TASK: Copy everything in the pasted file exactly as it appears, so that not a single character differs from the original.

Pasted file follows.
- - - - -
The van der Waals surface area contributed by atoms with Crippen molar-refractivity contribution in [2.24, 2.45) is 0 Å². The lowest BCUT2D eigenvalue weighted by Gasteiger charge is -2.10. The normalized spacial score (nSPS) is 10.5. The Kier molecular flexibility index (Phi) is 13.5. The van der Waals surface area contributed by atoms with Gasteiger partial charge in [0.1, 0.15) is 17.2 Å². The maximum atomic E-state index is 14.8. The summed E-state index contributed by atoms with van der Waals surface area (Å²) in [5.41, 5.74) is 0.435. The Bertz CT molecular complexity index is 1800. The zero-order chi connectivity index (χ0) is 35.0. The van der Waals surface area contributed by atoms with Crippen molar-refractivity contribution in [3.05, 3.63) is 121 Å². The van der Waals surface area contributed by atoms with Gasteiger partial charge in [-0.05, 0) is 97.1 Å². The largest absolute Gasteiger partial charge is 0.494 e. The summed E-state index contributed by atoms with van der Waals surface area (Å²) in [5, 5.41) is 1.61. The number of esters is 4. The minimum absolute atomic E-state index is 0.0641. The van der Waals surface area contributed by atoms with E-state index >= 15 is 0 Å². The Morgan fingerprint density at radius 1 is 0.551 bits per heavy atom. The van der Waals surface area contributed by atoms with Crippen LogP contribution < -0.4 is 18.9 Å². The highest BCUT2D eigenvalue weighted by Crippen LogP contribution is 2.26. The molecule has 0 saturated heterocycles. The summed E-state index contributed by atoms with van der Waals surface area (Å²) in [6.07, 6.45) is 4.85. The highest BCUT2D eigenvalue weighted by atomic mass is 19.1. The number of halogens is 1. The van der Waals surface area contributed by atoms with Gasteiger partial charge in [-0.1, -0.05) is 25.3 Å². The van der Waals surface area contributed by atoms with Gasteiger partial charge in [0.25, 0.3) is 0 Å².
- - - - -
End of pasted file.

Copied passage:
The van der Waals surface area contributed by atoms with Crippen molar-refractivity contribution in [2.24, 2.45) is 0 Å². The lowest BCUT2D eigenvalue weighted by Gasteiger charge is -2.10. The normalized spacial score (nSPS) is 10.5. The Kier molecular flexibility index (Phi) is 13.5. The van der Waals surface area contributed by atoms with Gasteiger partial charge in [0.1, 0.15) is 17.2 Å². The maximum atomic E-state index is 14.8. The summed E-state index contributed by atoms with van der Waals surface area (Å²) in [5.41, 5.74) is 0.435. The Bertz CT molecular complexity index is 1800. The zero-order chi connectivity index (χ0) is 35.0. The van der Waals surface area contributed by atoms with Crippen molar-refractivity contribution in [3.05, 3.63) is 121 Å². The van der Waals surface area contributed by atoms with Gasteiger partial charge in [-0.05, 0) is 97.1 Å². The largest absolute Gasteiger partial charge is 0.494 e. The summed E-state index contributed by atoms with van der Waals surface area (Å²) in [5, 5.41) is 1.61. The number of esters is 4. The minimum absolute atomic E-state index is 0.0641. The van der Waals surface area contributed by atoms with E-state index >= 15 is 0 Å². The Morgan fingerprint density at radius 1 is 0.551 bits per heavy atom. The van der Waals surface area contributed by atoms with Crippen LogP contribution < -0.4 is 18.9 Å². The highest BCUT2D eigenvalue weighted by Crippen LogP contribution is 2.26. The molecule has 0 saturated heterocycles. The summed E-state index contributed by atoms with van der Waals surface area (Å²) in [6.07, 6.45) is 4.85. The highest BCUT2D eigenvalue weighted by atomic mass is 19.1. The number of halogens is 1. The van der Waals surface area contributed by atoms with Gasteiger partial charge in [-0.1, -0.05) is 25.3 Å². The van der Waals surface area contributed by atoms with Gasteiger partial charge in [0.25, 0.3) is 0 Å².